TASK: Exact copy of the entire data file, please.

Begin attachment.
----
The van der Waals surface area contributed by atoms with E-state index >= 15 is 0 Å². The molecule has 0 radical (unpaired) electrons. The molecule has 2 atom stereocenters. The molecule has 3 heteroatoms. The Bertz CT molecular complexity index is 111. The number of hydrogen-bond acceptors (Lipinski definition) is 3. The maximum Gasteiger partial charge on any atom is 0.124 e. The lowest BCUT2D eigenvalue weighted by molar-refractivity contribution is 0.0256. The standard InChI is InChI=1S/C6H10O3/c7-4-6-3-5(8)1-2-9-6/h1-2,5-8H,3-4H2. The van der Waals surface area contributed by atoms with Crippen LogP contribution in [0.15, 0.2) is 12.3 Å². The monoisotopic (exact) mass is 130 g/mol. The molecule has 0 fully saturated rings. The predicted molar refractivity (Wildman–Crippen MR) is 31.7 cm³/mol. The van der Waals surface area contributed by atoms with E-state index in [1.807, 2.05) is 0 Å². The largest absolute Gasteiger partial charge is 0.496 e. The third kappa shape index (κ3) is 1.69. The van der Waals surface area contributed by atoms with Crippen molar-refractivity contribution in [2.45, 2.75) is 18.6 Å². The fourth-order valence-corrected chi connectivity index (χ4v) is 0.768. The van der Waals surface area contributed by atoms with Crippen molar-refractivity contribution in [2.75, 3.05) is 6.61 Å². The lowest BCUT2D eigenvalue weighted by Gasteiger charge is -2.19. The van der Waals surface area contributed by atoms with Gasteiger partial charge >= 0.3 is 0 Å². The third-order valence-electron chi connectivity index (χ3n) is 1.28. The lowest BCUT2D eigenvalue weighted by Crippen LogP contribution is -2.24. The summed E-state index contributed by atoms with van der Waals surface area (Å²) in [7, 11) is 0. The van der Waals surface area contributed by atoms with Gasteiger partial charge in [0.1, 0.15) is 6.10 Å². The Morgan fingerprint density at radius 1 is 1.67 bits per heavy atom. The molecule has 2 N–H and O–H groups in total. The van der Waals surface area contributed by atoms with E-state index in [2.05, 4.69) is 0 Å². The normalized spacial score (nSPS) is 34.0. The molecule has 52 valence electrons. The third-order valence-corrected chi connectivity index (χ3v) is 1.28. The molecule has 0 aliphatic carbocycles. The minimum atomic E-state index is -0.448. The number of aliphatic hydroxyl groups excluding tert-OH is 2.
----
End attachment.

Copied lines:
The van der Waals surface area contributed by atoms with E-state index >= 15 is 0 Å². The molecule has 0 radical (unpaired) electrons. The molecule has 2 atom stereocenters. The molecule has 3 heteroatoms. The Bertz CT molecular complexity index is 111. The number of hydrogen-bond acceptors (Lipinski definition) is 3. The maximum Gasteiger partial charge on any atom is 0.124 e. The lowest BCUT2D eigenvalue weighted by molar-refractivity contribution is 0.0256. The standard InChI is InChI=1S/C6H10O3/c7-4-6-3-5(8)1-2-9-6/h1-2,5-8H,3-4H2. The van der Waals surface area contributed by atoms with Crippen LogP contribution in [0.15, 0.2) is 12.3 Å². The monoisotopic (exact) mass is 130 g/mol. The molecule has 0 fully saturated rings. The predicted molar refractivity (Wildman–Crippen MR) is 31.7 cm³/mol. The van der Waals surface area contributed by atoms with E-state index in [1.807, 2.05) is 0 Å². The largest absolute Gasteiger partial charge is 0.496 e. The third kappa shape index (κ3) is 1.69. The van der Waals surface area contributed by atoms with Crippen molar-refractivity contribution in [2.45, 2.75) is 18.6 Å². The fourth-order valence-corrected chi connectivity index (χ4v) is 0.768. The van der Waals surface area contributed by atoms with Crippen molar-refractivity contribution in [2.75, 3.05) is 6.61 Å². The lowest BCUT2D eigenvalue weighted by Gasteiger charge is -2.19. The van der Waals surface area contributed by atoms with Gasteiger partial charge >= 0.3 is 0 Å². The third-order valence-electron chi connectivity index (χ3n) is 1.28. The lowest BCUT2D eigenvalue weighted by Crippen LogP contribution is -2.24. The summed E-state index contributed by atoms with van der Waals surface area (Å²) in [7, 11) is 0. The van der Waals surface area contributed by atoms with Gasteiger partial charge in [0.1, 0.15) is 6.10 Å². The Morgan fingerprint density at radius 1 is 1.67 bits per heavy atom. The molecule has 2 N–H and O–H groups in total. The van der Waals surface area contributed by atoms with E-state index in [2.05, 4.69) is 0 Å². The normalized spacial score (nSPS) is 34.0. The molecule has 52 valence electrons. The third-order valence-corrected chi connectivity index (χ3v) is 1.28. The molecule has 0 aliphatic carbocycles. The minimum atomic E-state index is -0.448. The number of aliphatic hydroxyl groups excluding tert-OH is 2.